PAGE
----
Where the process differed was that in addition to collecting, cataloging, and presenting the necessary information for gamers to use in their games, SIFRP (for short) used an altogether new game system, one created from scratch to best emulate and handle the needs of the property. We could have returned to the Open Game License, or used our own True20 rules, but, for a variety of reasons (one of which was the impending release of the 4th Edition of D&D), we opted to build something to capture and mechanically reflect what made Martin’s novels so compelling in the first place. We wanted a game for the types of stories, adventures, and experiences one might expect in exploring the lands of the Seven Kingdoms, while also individuating our game from those fine efforts that came before.
To this end, Steve Kenson, Chris Pramas, Nicole Lindroos, and I exchanged a flurry of emails, engaged in numerous chats, and eventually gathered around a table in Seattle and hashed out the mechanics. The result was an interesting fusion of ideas, a broad range of visions from different perspectives and expectations, everything from a diceless system to a super-crunchy "simulation" style game. My own crunch-tastic inclinations met with some tempering from a more flexible and freeform approach that embraced the story more than an exercise in simulation.
Another thorny issue was figuring out how players would interact with the world, whether we would adopt a traditional RPG approach—one character per player, of any occupation or background—or to utilize a troupe-style approach, where players would control noble houses and work together, or against each other, depending on the developments of the story as it unfolds in the game. On the one hand, players often prefer maximum freedom in character design, but on the other, the more concessions we made toward providing flexibility in this area, the more we risked diminishing or negating the lack of "script immunity" faced by the protagonists in the novels. Our discussions drifted at all points along the spectrum, and in the end, we came up with an interesting compromise, wherein we provided a possible link to bind the characters together, but also allowed for just about any kind of play style so gamers of all stripes could use the game in whatever way they liked.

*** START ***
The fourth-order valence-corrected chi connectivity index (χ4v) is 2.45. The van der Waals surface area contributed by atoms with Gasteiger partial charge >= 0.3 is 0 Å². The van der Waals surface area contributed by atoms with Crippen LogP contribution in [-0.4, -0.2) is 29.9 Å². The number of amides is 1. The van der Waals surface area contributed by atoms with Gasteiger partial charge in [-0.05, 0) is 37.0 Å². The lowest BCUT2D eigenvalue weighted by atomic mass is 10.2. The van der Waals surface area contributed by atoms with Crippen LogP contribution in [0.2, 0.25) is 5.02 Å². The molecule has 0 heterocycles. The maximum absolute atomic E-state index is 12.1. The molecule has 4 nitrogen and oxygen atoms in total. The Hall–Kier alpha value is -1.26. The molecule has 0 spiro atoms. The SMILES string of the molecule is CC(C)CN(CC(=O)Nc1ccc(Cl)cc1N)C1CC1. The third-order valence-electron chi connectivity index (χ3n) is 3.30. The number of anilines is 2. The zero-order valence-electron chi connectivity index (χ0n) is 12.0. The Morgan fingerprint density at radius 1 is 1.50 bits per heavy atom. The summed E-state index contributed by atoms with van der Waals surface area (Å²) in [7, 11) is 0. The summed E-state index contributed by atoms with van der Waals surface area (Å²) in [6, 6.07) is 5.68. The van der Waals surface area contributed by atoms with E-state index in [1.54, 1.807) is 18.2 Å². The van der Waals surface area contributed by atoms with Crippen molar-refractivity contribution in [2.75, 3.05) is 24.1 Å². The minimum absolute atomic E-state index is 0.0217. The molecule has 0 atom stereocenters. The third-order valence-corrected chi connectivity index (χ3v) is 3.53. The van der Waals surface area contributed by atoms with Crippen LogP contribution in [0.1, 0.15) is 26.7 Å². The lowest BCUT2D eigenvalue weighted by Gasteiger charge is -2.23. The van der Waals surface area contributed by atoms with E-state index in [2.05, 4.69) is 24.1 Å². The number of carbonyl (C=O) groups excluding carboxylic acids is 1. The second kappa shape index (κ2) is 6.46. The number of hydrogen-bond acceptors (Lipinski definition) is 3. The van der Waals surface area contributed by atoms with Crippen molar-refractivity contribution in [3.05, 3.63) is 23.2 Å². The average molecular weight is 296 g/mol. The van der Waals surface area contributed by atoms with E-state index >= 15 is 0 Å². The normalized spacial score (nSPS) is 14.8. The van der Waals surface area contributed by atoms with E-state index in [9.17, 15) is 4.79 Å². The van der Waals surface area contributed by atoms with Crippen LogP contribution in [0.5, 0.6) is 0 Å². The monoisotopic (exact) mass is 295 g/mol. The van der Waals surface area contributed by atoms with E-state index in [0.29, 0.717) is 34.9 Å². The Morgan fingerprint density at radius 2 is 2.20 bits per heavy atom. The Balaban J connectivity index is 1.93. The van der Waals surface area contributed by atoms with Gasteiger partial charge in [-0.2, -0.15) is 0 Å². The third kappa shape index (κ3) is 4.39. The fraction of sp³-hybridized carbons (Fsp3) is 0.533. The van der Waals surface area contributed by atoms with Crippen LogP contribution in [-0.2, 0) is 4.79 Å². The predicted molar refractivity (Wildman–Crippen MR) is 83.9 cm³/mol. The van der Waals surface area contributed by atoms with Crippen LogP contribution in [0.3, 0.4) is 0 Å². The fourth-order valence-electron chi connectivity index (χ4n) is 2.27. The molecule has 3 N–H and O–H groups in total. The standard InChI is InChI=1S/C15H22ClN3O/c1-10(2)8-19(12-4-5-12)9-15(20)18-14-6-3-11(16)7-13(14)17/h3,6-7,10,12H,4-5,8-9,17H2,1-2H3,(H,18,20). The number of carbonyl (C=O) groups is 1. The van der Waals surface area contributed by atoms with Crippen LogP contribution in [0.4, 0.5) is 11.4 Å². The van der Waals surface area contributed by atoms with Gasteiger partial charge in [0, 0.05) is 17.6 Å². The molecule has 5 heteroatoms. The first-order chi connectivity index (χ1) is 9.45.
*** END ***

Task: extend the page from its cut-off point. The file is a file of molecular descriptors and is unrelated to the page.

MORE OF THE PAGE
These sorts of discussions led into other areas, from which we derived a number of precepts that were more or less followed until the end of the design process. We wanted the learning curve to be low to make the game appealing to a broader range of players, but without sacrificing the depth of game design in order to retain those gamers that prefer a more mechanical approach. We also wanted a game robust enough to address all levels of society, from nobles to the lowliest of smallfolk. SIFRP needed a game engine to handle combat, intrigue, and warfare simply and without becoming tangled up in a lot of complex rules. SIFRP also needed to support just about any play style, from bands of adventurers prowling the ruins of lost civilizations in search of fabulous treasures (old-fashioned door-kicking, monster-slaying, treasure-stealing fantasy), to complex struggles fought using diplomacy and treachery in the shadow of the Iron Throne (a far more appropriate sort of game in keeping with the novels). The game needed to handle the clash of armies, the brutal and bloody skirmishes of a mist-shrouded forest, and the splintering of lances before roaring crowds at one of King Robert’s tournaments. A tall order to be sure, but these, among other elements, were central to our thinking as we hammered out the mechanisms that would drive the game forward.
Over the next several weeks, we’ll be highlighting the various game systems to reveal the mechanical and narrative elements at work in the game, explaining the design and development decisions that went into the making of Green Ronin’s newest roleplaying game. So keep checking back for updates as we march forward to the release date. Until then, remember the words of House Stark… Winter is Coming.